MADISON, Wis. – After a year of justified fear of the COVID-19 virus, some Wisconsinites are struggling to feel safe without masks on, even in low-risk situations. 

Dr. Shilagh Mirgain is a distinguished psychologist at UW Health. She calls the phenomenon “no-mask anxiety”. 

“[A mask] is one of the most tangible things we've been doing to keep ourselves safe, and as we start to go out in the world without masks if we've been vaccinated, it's normal to feel some anxiety or unease," Mirgain said.

The pandemic isn’t over, even as vaccination rates climb. Kids under age 12 are not yet protected, and people with compromised immune systems may not be as protected by the vaccine. Health officials in Madison are also still recommending everyone wear a mask when they can. 

Still, research on the vaccines shows they are incredibly effective. The Centers for Disease Control and Prevention advises that “fully vaccinated people can resume activities without wearing a mask or physically distancing,” except when there are restrictions in place from their city, county or state. 

However, it’s not that easy for some people. Even though they’re protected by the vaccine, that piece of fabric over their nose and mouth has become a security blanket they wear everywhere. 

In Facebook support groups for people with anxiety, there’s often a game of “what ridiculous place did you wear your mask today?” Group members post that they’ve worn their masks into their backyard alone, or into their own bathroom at home. 

“Masks have been the most visible, tangible things we've been able to do to keep ourselves safe during the pandemic … it was kind of a normal, everyday occurrence,” Mirgain said. “And so many people have some trepidation and anxiety about removing those masks.” 

Jenny Krislov lives in Madison and can’t imagine a world without masking. 

“The only time I don't have mine up is when I'm at home or driving in my car,” Krislov said. “It almost feels like my security blanket.” 

She has a favorite mask, which is blue and white striped. In March 2020, when it was difficult to find masks, Krislov posted in a neighborhood Facebook group asking if anyone could help her get one.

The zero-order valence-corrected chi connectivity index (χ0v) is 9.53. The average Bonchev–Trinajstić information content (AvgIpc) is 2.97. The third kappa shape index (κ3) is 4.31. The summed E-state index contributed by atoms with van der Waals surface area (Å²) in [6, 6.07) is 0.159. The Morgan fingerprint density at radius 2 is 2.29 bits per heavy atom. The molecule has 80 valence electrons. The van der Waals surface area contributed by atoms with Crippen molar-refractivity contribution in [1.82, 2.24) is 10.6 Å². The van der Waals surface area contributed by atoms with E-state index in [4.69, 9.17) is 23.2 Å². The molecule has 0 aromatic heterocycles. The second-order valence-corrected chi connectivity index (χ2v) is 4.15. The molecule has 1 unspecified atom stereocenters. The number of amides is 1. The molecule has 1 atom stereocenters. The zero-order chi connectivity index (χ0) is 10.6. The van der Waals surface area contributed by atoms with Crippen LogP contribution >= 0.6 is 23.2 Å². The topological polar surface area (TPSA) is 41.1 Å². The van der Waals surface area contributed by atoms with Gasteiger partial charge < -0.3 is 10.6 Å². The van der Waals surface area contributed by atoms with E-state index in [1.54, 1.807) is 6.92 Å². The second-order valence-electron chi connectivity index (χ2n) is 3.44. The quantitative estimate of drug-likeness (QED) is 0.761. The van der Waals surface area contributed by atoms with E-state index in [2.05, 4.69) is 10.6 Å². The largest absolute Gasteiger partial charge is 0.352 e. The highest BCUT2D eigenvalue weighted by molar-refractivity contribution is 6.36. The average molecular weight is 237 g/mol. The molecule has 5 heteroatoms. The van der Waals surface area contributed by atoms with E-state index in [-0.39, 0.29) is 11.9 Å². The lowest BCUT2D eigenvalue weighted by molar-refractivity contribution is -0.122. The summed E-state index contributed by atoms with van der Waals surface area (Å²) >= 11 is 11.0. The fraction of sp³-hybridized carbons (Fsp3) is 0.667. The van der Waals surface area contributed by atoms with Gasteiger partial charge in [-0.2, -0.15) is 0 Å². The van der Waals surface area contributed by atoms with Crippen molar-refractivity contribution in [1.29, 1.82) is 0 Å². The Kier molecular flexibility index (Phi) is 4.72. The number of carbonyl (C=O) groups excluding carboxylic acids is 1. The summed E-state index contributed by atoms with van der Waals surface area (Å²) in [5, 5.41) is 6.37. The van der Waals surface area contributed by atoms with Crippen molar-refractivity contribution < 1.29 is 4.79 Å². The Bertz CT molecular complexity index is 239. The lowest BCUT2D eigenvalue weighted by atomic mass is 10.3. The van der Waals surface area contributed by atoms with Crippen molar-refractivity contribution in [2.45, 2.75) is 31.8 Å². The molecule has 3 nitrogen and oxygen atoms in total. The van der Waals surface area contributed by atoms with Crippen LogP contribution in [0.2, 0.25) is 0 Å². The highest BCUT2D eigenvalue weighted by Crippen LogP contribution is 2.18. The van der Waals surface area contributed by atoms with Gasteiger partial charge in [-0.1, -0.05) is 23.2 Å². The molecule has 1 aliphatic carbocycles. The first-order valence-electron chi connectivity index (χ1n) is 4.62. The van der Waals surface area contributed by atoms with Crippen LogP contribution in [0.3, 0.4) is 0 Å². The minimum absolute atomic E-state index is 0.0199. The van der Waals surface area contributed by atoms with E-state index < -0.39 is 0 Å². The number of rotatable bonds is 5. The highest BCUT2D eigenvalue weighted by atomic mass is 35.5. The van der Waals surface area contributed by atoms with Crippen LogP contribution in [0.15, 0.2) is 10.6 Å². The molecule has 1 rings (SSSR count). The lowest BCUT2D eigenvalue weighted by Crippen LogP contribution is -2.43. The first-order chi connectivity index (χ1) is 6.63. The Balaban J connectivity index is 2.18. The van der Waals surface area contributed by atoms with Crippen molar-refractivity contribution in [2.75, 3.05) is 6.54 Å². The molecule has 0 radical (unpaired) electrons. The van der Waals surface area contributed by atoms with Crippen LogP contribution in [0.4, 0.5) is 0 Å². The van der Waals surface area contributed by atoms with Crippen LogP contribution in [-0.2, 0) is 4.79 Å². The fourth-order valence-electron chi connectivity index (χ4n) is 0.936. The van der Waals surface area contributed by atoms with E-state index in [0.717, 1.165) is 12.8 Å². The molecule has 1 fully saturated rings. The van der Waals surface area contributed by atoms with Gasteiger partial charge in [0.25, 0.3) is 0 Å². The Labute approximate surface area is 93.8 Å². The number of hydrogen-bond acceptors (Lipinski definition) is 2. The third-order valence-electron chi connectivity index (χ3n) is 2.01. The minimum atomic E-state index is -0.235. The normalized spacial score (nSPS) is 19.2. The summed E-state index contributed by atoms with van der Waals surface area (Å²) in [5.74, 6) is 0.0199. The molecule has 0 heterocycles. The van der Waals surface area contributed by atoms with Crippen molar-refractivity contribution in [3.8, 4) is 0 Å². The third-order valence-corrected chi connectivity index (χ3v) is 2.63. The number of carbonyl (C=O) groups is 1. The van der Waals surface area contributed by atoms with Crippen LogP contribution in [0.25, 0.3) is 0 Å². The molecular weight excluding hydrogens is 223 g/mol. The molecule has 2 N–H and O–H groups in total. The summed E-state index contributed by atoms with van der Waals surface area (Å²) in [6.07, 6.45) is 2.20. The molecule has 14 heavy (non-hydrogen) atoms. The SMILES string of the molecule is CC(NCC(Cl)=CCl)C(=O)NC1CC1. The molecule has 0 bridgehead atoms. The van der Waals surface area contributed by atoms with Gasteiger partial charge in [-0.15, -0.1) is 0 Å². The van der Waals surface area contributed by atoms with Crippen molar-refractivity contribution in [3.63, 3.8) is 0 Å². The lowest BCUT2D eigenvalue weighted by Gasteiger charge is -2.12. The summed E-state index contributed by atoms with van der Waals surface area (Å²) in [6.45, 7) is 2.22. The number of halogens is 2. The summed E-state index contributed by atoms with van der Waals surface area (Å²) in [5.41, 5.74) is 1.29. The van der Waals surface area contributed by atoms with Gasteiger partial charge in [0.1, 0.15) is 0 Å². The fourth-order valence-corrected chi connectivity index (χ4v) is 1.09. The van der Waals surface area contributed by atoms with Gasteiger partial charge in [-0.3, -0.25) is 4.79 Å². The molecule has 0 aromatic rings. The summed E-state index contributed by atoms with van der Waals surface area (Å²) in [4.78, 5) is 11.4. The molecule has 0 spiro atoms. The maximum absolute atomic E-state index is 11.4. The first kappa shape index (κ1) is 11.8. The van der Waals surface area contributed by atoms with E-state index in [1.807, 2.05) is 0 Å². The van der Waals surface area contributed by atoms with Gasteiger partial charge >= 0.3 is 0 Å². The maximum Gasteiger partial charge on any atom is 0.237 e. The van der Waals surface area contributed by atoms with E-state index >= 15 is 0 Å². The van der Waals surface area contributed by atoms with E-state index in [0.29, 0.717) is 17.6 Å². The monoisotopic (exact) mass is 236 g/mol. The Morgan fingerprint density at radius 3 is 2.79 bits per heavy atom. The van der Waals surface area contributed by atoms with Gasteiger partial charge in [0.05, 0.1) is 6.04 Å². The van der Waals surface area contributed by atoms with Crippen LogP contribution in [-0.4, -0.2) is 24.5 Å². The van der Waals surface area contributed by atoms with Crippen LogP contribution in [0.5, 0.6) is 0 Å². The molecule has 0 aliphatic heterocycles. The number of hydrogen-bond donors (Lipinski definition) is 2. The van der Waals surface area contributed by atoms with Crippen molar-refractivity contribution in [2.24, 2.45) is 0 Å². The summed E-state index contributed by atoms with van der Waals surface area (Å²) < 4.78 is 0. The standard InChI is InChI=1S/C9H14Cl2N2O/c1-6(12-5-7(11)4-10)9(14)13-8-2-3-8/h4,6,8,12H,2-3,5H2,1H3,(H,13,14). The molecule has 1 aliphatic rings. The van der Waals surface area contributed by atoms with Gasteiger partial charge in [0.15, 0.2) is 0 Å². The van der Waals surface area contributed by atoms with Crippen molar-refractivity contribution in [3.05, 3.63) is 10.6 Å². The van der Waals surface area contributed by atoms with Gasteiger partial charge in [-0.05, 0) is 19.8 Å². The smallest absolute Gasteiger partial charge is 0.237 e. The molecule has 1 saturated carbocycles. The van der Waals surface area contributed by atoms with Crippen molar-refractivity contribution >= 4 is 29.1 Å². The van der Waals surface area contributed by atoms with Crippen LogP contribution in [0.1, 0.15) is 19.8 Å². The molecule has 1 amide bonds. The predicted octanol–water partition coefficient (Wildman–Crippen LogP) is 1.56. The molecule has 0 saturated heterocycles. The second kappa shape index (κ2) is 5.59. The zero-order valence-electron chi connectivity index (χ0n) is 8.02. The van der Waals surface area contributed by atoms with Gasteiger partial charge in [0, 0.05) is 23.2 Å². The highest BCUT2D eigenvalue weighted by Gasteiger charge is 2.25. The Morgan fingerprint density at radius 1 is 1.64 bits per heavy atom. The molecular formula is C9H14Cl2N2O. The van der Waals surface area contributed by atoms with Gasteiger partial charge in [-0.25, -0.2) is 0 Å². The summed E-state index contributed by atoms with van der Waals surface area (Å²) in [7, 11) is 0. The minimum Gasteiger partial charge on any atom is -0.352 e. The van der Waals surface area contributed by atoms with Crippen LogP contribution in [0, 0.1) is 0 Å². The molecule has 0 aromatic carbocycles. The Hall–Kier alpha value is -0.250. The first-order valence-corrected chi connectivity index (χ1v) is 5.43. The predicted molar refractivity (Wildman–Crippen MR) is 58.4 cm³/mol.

“This sweet woman goes, ‘I'd be happy to make you one.’ She actually made this one I have on out of like a bedsheet,” Krislov said. 

It ties on the back of her head, instead of having loops that go around the ears. Krislov is on the autism spectrum, and can’t stand the feeling of mask straps on her ears. 

Like so many people, she has medical reasons to keep her mask on. She’s fully vaccinated but still doesn’t want to unintentionally infect the people she loves on a rare fluke. 

“My brother is morbidly obese. I have a sister who's also a type one diabetic like me,” she said. “I was like, oh my gosh, if I don't wear my mask and do my duty, I'm putting also them at risk if I ever go visit them.” 

She went months without seeing some of her family members in 2020. Being vaccinated has allowed her to spend time with them, but she’s still being as careful as possible. 

Isolation and masking have had an impact on nearly everyone’s social skills. With Krislov’s autism, masks have actually made some parts of socializing easier. 

“I kind of like having it on, because then if you're in one of those awkward situations and you're talking to somebody, I'm like 'Oh God, I don't have to force myself to smile!'” 

She’s also had to get better at reading body language. 

“One thing I learned about people is if you pay attention to their body language, gestures, things like that, you can tell what a person's thinking even if you can't see their mouth,” she said. “Like when you smile, like your eyes kind of crinkle up here on the side like that.” 

Mirgain said after being in survival mode for more than a year, it can be hard to get out of that mode. 

“It's not like a light switch where we can just turn the light switch and everything's back to normal. It's going to take some time,” she said. “However, we're incredibly resilient. We have the capacity to bounce back.” 

She said if you’re having a hard time returning to low-risk activities, take baby steps. 

“Adjust to these new guidelines at your own pace,” Mirgain said. “You might do a small step, like meeting with a friend outside who you know is vaccinated, and you're vaccinated, and not wearing a mask. You plan a time to see a relative, both of you are vaccinated, and meeting indoors without a mask.” 

People experienced extremely stressful situations over the past year, whether it was being able to pay the bills, being isolated from others, or keeping their family safe. Mirgain said as the world starts to open back up to us, some unresolved emotions from this last year may now start to pop up. 

“If you are struggling with your mental health, if you're feeling anxious or depressed, or some real difficulty is nagging at you, please seek professional help. Contact your physician or reach out to a behavioral health specialist.” 

For mental health resources in Wisconsin, click here